Center for AIDS Research

Dr. James C.M. Brust

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South Africa

Dr. Brust is Assistant Professor of Medicine (General Internal Medicine & Infectious Diseases) and his research focuses on the dual epidemics of drug-resistant tuberculosis and HIV in the province of KwaZulu-Natal, South Africa. He is involved in several studies targeting different aspects of the epidemic. A better understanding of the epidemiology, treatment outcomes, and operational challenges is critical to gaining control of these devastating, synergistic diseases.

Integrated, home-based treatment for MDR TB and HIV
Dr. Brust and his colleagues have worked closely with a local NGO and the Department of Health to design and implement a decentralized, and integrated, home-based treatment program for patients with MDR TB and HIV in a rural, resource-limited area of KwaZulu-Natal. Dr. Brust has an NIH-funded grant to evaluate the effectiveness and safety of this program.

MDR TB and HIV Co-Infection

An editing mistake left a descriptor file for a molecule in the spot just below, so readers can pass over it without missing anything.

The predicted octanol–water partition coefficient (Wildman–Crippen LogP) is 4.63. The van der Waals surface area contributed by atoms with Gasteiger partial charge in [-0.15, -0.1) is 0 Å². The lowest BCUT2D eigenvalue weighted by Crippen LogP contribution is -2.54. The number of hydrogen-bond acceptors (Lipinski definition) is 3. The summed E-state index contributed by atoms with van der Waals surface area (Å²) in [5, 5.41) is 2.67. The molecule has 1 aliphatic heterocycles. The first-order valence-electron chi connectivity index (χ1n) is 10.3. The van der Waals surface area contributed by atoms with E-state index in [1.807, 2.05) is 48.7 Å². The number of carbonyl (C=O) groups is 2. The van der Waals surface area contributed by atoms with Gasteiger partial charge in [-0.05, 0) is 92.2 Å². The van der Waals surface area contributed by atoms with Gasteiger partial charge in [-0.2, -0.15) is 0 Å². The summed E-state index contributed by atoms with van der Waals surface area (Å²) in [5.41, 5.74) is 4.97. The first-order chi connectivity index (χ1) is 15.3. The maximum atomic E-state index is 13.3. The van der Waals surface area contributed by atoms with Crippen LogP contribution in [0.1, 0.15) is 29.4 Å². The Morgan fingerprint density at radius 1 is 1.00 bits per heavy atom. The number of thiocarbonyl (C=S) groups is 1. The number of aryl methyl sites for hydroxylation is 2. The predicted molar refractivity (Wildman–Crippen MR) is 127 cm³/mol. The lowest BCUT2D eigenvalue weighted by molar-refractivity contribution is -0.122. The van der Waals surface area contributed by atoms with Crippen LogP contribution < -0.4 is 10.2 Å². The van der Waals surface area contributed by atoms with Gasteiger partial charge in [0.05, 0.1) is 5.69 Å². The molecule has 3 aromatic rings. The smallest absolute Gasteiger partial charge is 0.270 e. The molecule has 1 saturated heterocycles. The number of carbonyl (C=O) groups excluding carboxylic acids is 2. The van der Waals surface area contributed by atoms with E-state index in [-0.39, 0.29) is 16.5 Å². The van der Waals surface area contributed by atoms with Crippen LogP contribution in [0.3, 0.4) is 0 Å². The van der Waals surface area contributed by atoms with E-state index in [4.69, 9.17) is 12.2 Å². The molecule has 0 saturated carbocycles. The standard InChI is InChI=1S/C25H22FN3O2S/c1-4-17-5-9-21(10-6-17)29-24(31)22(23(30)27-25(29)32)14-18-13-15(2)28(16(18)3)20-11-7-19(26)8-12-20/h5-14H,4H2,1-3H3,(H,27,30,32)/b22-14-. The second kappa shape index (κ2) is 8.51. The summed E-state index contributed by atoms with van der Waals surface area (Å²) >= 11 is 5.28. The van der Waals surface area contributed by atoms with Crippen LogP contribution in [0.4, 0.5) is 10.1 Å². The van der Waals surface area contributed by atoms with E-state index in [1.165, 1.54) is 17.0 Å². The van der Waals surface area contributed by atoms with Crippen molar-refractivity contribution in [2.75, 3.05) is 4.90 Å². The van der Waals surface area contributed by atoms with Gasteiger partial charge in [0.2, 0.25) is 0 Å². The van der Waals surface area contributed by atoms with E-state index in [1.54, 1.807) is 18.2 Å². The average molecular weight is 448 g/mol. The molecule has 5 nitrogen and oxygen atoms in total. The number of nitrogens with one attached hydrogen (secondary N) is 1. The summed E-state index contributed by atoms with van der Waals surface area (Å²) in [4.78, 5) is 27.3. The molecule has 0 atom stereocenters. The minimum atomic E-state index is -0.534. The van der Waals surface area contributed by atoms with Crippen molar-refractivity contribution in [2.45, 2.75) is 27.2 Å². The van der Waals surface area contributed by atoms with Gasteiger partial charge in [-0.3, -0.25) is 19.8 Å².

Working with Dr. Neel Gandhi at Emory (PI) and the South African Medical Research Council, Dr. Brust is co-investigator on a study examining the interplay of TB drug-resistance and HIV. The SHOUT (Survival and HIV OUTcomes in MDR TB) is a three-arm, prospective cohort, enrolling patients with MDR TB and HIV, MDR TB without HIV, and drug-susceptible TB with HIV. Following the patients for several years, the study will examine the effect of antiretroviral therapy on MDR TB treatment outcomes, the effect of TB drug-resistance and MDR TB treatment on HIV outcomes, as well as the effect of strain differences on outcomes throughout the province. The research team includes Dr. Barry Kreiswirth at UMDNJ’s Public Health Research Institute.

Extensively Drug-Resistant TB (XDR TB) Transmission
Also with Dr. Neel Gandhi at Emory, the South African Medical Research Council, and Dr. Sarita Shah at CDC, Dr. Brust is co-investigator on the TRAX study (TRAnsmission of XDR TB), which enrolls patients with XDR TB throughout KwaZulu-Natal using social network analysis as well as molecular epidemiologic techniques to identify and understand patterns of transmission.

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